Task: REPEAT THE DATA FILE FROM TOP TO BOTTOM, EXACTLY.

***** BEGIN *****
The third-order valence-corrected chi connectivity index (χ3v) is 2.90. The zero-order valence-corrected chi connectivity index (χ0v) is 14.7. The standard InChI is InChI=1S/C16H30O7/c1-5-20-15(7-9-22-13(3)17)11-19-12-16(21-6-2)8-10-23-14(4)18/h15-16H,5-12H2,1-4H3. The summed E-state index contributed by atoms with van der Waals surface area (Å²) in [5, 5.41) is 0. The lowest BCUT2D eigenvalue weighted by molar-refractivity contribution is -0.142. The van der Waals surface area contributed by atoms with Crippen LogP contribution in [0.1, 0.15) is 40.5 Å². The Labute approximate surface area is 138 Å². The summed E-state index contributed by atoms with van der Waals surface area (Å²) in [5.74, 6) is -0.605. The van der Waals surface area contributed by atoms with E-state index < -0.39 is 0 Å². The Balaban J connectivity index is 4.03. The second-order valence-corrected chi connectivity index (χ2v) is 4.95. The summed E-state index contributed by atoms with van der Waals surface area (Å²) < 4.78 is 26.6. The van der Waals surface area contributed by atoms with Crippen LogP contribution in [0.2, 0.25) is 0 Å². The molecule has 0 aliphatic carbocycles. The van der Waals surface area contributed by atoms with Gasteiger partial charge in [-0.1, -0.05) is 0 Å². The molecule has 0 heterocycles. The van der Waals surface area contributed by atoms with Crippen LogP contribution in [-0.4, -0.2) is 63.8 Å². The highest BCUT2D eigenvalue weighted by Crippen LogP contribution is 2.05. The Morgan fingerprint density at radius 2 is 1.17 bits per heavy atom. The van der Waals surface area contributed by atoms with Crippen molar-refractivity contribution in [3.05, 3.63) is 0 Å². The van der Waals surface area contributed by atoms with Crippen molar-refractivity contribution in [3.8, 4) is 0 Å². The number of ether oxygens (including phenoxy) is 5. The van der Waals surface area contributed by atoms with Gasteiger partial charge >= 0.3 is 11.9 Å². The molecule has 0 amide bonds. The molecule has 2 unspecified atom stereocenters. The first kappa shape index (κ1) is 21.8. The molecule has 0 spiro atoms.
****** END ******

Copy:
The third-order valence-corrected chi connectivity index (χ3v) is 2.90. The zero-order valence-corrected chi connectivity index (χ0v) is 14.7. The standard InChI is InChI=1S/C16H30O7/c1-5-20-15(7-9-22-13(3)17)11-19-12-16(21-6-2)8-10-23-14(4)18/h15-16H,5-12H2,1-4H3. The summed E-state index contributed by atoms with van der Waals surface area (Å²) in [5, 5.41) is 0. The lowest BCUT2D eigenvalue weighted by molar-refractivity contribution is -0.142. The van der Waals surface area contributed by atoms with Crippen LogP contribution in [0.1, 0.15) is 40.5 Å². The Labute approximate surface area is 138 Å². The summed E-state index contributed by atoms with van der Waals surface area (Å²) in [5.74, 6) is -0.605. The van der Waals surface area contributed by atoms with E-state index < -0.39 is 0 Å². The Balaban J connectivity index is 4.03. The second-order valence-corrected chi connectivity index (χ2v) is 4.95. The summed E-state index contributed by atoms with van der Waals surface area (Å²) < 4.78 is 26.6. The van der Waals surface area contributed by atoms with Crippen LogP contribution in [0.2, 0.25) is 0 Å². The molecule has 0 aliphatic carbocycles. The van der Waals surface area contributed by atoms with Gasteiger partial charge in [-0.1, -0.05) is 0 Å². The molecule has 0 heterocycles. The van der Waals surface area contributed by atoms with Crippen LogP contribution in [-0.4, -0.2) is 63.8 Å². The highest BCUT2D eigenvalue weighted by Crippen LogP contribution is 2.05. The Morgan fingerprint density at radius 2 is 1.17 bits per heavy atom. The van der Waals surface area contributed by atoms with Crippen molar-refractivity contribution in [3.05, 3.63) is 0 Å². The van der Waals surface area contributed by atoms with Crippen molar-refractivity contribution in [3.8, 4) is 0 Å². The number of ether oxygens (including phenoxy) is 5. The van der Waals surface area contributed by atoms with Gasteiger partial charge >= 0.3 is 11.9 Å². The molecule has 0 amide bonds. The molecule has 2 unspecified atom stereocenters. The first kappa shape index (κ1) is 21.8. The molecule has 0 spiro atoms.